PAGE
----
Also: How cities and states can stop the incentives madness, and reviving the utopian dreams of Tony Garnier.
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What We’re Following
Route of the problem: Everyone loves a good shortcut. That much is clear a decade after the launch of Waze, the navigation app that helps drivers “outsmart” traffic jams with their phones. Along with other GPS routing apps, these optimized directions have become an indispensable service for millions of people seeking to avoid clogged roads. But giving each driver what they want may not be what’s best for the broader transportation system—or even, ultimately, for individual drivers. Now that apps find better routes with more accuracy, they’re creating a tension between road systems and users that transportation engineers call the “price of anarchy.”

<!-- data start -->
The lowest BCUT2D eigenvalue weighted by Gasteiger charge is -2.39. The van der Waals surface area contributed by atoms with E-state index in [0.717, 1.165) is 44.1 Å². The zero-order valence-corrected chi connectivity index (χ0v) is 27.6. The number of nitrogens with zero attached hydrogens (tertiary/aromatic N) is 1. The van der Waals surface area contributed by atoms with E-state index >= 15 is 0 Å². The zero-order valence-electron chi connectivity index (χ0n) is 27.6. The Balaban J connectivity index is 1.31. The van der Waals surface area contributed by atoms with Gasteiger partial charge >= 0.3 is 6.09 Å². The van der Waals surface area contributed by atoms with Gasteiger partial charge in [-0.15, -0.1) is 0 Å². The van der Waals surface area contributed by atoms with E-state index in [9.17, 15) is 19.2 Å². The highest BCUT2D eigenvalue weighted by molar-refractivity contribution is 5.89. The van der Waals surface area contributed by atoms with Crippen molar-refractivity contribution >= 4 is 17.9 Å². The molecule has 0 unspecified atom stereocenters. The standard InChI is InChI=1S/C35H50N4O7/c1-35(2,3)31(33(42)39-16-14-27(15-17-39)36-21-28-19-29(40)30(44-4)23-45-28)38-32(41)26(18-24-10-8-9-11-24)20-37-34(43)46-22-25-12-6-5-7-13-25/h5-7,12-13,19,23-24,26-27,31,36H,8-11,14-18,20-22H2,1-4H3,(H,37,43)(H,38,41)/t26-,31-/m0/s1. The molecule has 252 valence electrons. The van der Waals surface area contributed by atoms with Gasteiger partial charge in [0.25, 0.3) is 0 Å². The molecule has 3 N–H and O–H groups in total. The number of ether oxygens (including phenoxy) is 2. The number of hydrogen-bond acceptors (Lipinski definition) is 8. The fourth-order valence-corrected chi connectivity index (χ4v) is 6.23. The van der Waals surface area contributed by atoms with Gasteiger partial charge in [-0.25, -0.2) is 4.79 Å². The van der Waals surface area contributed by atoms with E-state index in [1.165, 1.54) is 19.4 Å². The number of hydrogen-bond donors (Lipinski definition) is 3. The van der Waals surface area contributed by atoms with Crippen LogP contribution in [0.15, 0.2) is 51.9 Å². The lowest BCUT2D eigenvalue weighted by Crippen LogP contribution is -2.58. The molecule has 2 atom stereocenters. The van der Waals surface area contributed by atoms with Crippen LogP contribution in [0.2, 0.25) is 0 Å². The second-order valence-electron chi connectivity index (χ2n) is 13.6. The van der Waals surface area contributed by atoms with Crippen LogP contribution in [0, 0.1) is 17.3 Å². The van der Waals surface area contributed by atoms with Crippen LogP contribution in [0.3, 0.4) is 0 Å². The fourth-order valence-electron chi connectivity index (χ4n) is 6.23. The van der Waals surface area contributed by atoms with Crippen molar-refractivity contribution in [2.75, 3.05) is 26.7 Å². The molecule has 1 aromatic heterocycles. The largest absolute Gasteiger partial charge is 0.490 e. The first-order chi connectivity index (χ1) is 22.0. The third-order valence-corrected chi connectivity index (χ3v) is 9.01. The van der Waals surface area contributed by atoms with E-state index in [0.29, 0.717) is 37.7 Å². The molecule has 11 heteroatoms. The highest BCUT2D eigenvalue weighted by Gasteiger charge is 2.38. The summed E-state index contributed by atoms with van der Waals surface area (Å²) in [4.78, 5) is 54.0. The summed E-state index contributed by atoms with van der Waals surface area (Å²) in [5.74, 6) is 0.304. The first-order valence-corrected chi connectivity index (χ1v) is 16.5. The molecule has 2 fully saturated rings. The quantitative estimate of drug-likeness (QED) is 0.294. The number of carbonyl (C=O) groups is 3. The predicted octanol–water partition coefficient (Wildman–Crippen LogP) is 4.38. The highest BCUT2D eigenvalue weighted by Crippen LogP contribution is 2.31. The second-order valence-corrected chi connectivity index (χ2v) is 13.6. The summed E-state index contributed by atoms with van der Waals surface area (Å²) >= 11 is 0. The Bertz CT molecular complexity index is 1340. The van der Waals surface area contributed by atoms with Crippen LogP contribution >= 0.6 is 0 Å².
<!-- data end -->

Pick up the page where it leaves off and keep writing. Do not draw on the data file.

That’s not only transforming the physics of traffic; it’s changing the politics, too. As navigation apps send people seeking faster routes through neighborhoods, it’s producing outrage among residents on formerly sleepy streets. In an excerpt from the new book, The Future of Transportation, CityLab’s Laura Bliss describes the transformation of her own childhood street, and what it tells us about our congestion future. Read: Navigation Apps Changed the Politics of Traffic
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What We’re Reading
A bridge designer on how engineers balance risk and beauty (NPR)
Fare evasion costs cities millions. But will cracking down on it solve anything? (Vox)
The vacancy crisis is far from over (Marketplace)
Why boomers, not millennials, are fueling the urban apartment surge (Curbed)
The captured city (Real Life)